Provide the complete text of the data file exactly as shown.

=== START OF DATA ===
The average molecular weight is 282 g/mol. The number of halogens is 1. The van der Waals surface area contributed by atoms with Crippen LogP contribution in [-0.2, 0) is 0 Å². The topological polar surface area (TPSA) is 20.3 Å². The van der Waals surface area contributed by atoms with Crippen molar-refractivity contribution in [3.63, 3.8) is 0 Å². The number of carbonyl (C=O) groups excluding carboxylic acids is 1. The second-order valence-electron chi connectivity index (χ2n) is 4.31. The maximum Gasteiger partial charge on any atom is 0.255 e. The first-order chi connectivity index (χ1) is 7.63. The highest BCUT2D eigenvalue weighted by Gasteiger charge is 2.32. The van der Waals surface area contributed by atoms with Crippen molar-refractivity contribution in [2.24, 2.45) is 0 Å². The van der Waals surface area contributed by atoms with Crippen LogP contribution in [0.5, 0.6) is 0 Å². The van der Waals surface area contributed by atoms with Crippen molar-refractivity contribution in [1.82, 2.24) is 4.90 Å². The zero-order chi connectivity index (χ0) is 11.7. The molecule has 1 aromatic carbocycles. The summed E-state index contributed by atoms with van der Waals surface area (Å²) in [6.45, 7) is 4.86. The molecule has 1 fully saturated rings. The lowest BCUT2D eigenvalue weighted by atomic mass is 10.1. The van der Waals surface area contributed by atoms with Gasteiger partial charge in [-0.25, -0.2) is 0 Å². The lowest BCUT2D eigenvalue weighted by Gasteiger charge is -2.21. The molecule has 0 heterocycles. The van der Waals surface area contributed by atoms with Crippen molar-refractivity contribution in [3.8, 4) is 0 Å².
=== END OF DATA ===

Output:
The average molecular weight is 282 g/mol. The number of halogens is 1. The van der Waals surface area contributed by atoms with Crippen LogP contribution in [-0.2, 0) is 0 Å². The topological polar surface area (TPSA) is 20.3 Å². The van der Waals surface area contributed by atoms with Crippen molar-refractivity contribution in [3.63, 3.8) is 0 Å². The number of carbonyl (C=O) groups excluding carboxylic acids is 1. The second-order valence-electron chi connectivity index (χ2n) is 4.31. The maximum Gasteiger partial charge on any atom is 0.255 e. The first-order chi connectivity index (χ1) is 7.63. The highest BCUT2D eigenvalue weighted by Gasteiger charge is 2.32. The van der Waals surface area contributed by atoms with Crippen molar-refractivity contribution in [2.24, 2.45) is 0 Å². The van der Waals surface area contributed by atoms with Crippen LogP contribution in [0.5, 0.6) is 0 Å². The van der Waals surface area contributed by atoms with Crippen molar-refractivity contribution in [1.82, 2.24) is 4.90 Å². The zero-order chi connectivity index (χ0) is 11.7. The molecule has 1 aromatic carbocycles. The summed E-state index contributed by atoms with van der Waals surface area (Å²) in [6.45, 7) is 4.86. The molecule has 1 fully saturated rings. The lowest BCUT2D eigenvalue weighted by atomic mass is 10.1. The van der Waals surface area contributed by atoms with Gasteiger partial charge in [-0.25, -0.2) is 0 Å². The lowest BCUT2D eigenvalue weighted by Gasteiger charge is -2.21. The molecule has 0 heterocycles. The van der Waals surface area contributed by atoms with Crippen molar-refractivity contribution in [3.8, 4) is 0 Å².